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Date: Fri, 3 Apr 2015 12:02:29 -0700
From: Seth Arnold <>
Subject: Re: membership request  to the closed linux-distros
 security mailing list

On Fri, Apr 03, 2015 at 01:09:39AM -0400, Daniel Micay wrote:
> I guess Ubuntu has to be dropped from the linux-distros then, because
> appears to be http-only and the ISO download is entirely
> insecure.

Ubuntu ISO downloads come alongside signed SHA256SUMs files:

Granted, determining if the hashes was signed by a legitimate key is
difficult to bootstrap, and our website currently doesn't help. As a
result of Kurt's recent discussion about Kali Linux, and simultaneous
prompting by Douglass Clem, I have asked our web team to make the ISO
signing keys more prominently available on our website than just mentioned
on one wiki page.

> The security notices are also served insecurely there:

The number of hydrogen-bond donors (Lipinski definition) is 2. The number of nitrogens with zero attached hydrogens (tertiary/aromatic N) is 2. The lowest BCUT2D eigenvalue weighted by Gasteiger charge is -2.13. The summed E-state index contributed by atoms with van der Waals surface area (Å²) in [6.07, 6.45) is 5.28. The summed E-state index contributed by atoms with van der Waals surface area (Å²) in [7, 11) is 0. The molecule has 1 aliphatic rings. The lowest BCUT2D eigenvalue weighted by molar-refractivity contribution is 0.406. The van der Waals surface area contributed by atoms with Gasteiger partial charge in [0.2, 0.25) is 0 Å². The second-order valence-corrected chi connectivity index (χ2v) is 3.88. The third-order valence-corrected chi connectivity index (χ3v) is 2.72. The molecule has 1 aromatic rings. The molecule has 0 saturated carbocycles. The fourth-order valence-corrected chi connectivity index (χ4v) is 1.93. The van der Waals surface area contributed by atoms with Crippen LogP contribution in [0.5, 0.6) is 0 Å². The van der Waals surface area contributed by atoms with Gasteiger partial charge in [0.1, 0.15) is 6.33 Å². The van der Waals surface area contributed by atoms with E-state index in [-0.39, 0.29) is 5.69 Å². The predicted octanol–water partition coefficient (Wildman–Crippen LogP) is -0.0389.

The security advisories we send via email are gpg signed:

In addition, the mechanism we suggest our users should use to apply
updates -- apt-get update && apt-get dist-upgrade, or the graphical
equivalent -- provides for full trust path validation automatically. The
advisories are simply additional information for the curious. Our users
can freely ignore our mailed and posted advisories if they wish.

I raised my concerns about Enea's advisories largely because it appeared
that their recommended mechanism of acquiring and installing updates
is entirely unvalidated from end to end. If they are also using an
authenticated tool like up2date, yum, apt-get, apt-rpm, zypper, pacman,
pkgsrc, or git with signed tags or otherwise authenticated tags, as the
actual mechanism users should use to download updates, then they should
recommend using that tool in their advisories.

> Am I missing something... ? It doesn't make much sense to criticize this
> when you folks are doing the same. I do get the impression that Enea
> Linux is handling security poorly (where are all of the other issues?)
> but this bothered me.

Funny, I didn't worry too much about how fee issues they've addressed:
I don't know what packages they ship, nor the threat models their users
may have with their systems.

Please don't hesitate to share any other concerns with Ubuntu's security


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